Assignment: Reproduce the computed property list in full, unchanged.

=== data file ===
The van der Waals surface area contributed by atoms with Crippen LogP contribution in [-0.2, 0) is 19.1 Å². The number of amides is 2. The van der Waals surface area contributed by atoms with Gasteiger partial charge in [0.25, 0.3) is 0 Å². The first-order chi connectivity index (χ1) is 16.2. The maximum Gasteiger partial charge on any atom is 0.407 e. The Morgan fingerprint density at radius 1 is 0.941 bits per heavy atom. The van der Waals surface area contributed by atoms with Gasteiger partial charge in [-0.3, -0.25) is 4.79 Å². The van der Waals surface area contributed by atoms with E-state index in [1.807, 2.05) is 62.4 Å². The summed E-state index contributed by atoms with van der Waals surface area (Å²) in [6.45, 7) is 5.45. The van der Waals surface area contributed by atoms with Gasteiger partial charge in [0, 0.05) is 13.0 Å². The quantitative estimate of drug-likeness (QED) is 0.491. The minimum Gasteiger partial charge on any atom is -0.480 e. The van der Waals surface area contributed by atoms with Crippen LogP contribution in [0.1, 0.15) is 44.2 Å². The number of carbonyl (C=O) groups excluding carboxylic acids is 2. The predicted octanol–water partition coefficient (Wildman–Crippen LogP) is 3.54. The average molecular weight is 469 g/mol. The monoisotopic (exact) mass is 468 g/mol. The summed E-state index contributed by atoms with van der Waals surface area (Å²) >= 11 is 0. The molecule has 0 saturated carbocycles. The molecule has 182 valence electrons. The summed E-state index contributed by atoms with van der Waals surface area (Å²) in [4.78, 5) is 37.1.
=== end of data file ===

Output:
The van der Waals surface area contributed by atoms with Crippen LogP contribution in [-0.2, 0) is 19.1 Å². The number of amides is 2. The van der Waals surface area contributed by atoms with Gasteiger partial charge in [0.25, 0.3) is 0 Å². The first-order chi connectivity index (χ1) is 16.2. The maximum Gasteiger partial charge on any atom is 0.407 e. The Morgan fingerprint density at radius 1 is 0.941 bits per heavy atom. The van der Waals surface area contributed by atoms with Gasteiger partial charge in [-0.3, -0.25) is 4.79 Å². The van der Waals surface area contributed by atoms with E-state index in [1.807, 2.05) is 62.4 Å². The summed E-state index contributed by atoms with van der Waals surface area (Å²) in [6.45, 7) is 5.45. The van der Waals surface area contributed by atoms with Gasteiger partial charge in [0, 0.05) is 13.0 Å². The quantitative estimate of drug-likeness (QED) is 0.491. The minimum Gasteiger partial charge on any atom is -0.480 e. The van der Waals surface area contributed by atoms with Crippen LogP contribution in [0.1, 0.15) is 44.2 Å². The number of carbonyl (C=O) groups excluding carboxylic acids is 2. The predicted octanol–water partition coefficient (Wildman–Crippen LogP) is 3.54. The average molecular weight is 469 g/mol. The monoisotopic (exact) mass is 468 g/mol. The summed E-state index contributed by atoms with van der Waals surface area (Å²) >= 11 is 0. The molecule has 0 saturated carbocycles. The molecule has 182 valence electrons. The summed E-state index contributed by atoms with van der Waals surface area (Å²) in [4.78, 5) is 37.1.